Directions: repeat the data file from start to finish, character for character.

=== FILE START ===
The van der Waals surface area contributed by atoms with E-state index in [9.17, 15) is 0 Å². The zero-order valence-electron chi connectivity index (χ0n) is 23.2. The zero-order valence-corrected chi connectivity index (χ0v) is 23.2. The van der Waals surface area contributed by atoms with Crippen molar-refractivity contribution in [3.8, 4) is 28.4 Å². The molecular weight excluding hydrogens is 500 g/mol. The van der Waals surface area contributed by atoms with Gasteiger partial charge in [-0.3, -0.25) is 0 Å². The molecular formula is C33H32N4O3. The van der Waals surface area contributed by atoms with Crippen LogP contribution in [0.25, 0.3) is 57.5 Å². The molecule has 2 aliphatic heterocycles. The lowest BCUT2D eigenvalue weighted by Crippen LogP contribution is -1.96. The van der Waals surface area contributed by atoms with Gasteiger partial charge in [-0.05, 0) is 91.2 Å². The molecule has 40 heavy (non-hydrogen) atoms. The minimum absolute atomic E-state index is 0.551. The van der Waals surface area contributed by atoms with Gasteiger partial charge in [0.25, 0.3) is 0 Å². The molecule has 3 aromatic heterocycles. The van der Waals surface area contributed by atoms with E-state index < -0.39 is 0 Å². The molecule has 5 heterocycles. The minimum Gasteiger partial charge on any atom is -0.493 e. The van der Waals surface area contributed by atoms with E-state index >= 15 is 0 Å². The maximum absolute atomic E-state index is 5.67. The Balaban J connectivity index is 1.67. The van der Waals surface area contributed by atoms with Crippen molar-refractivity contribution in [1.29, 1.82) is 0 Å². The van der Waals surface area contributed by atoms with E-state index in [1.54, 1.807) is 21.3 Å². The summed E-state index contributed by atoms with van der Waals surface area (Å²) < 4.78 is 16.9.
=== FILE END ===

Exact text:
The van der Waals surface area contributed by atoms with E-state index in [9.17, 15) is 0 Å². The zero-order valence-electron chi connectivity index (χ0n) is 23.2. The zero-order valence-corrected chi connectivity index (χ0v) is 23.2. The van der Waals surface area contributed by atoms with Crippen molar-refractivity contribution in [3.8, 4) is 28.4 Å². The molecular weight excluding hydrogens is 500 g/mol. The van der Waals surface area contributed by atoms with Gasteiger partial charge in [-0.3, -0.25) is 0 Å². The molecular formula is C33H32N4O3. The van der Waals surface area contributed by atoms with Crippen LogP contribution in [0.25, 0.3) is 57.5 Å². The molecule has 2 aliphatic heterocycles. The lowest BCUT2D eigenvalue weighted by Crippen LogP contribution is -1.96. The van der Waals surface area contributed by atoms with Gasteiger partial charge in [-0.05, 0) is 91.2 Å². The molecule has 40 heavy (non-hydrogen) atoms. The minimum absolute atomic E-state index is 0.551. The van der Waals surface area contributed by atoms with Gasteiger partial charge in [0.25, 0.3) is 0 Å². The molecule has 3 aromatic heterocycles. The van der Waals surface area contributed by atoms with E-state index < -0.39 is 0 Å². The molecule has 5 heterocycles. The minimum Gasteiger partial charge on any atom is -0.493 e. The van der Waals surface area contributed by atoms with E-state index >= 15 is 0 Å². The maximum absolute atomic E-state index is 5.67. The Balaban J connectivity index is 1.67. The van der Waals surface area contributed by atoms with Crippen molar-refractivity contribution in [1.29, 1.82) is 0 Å². The van der Waals surface area contributed by atoms with E-state index in [1.54, 1.807) is 21.3 Å². The summed E-state index contributed by atoms with van der Waals surface area (Å²) < 4.78 is 16.9.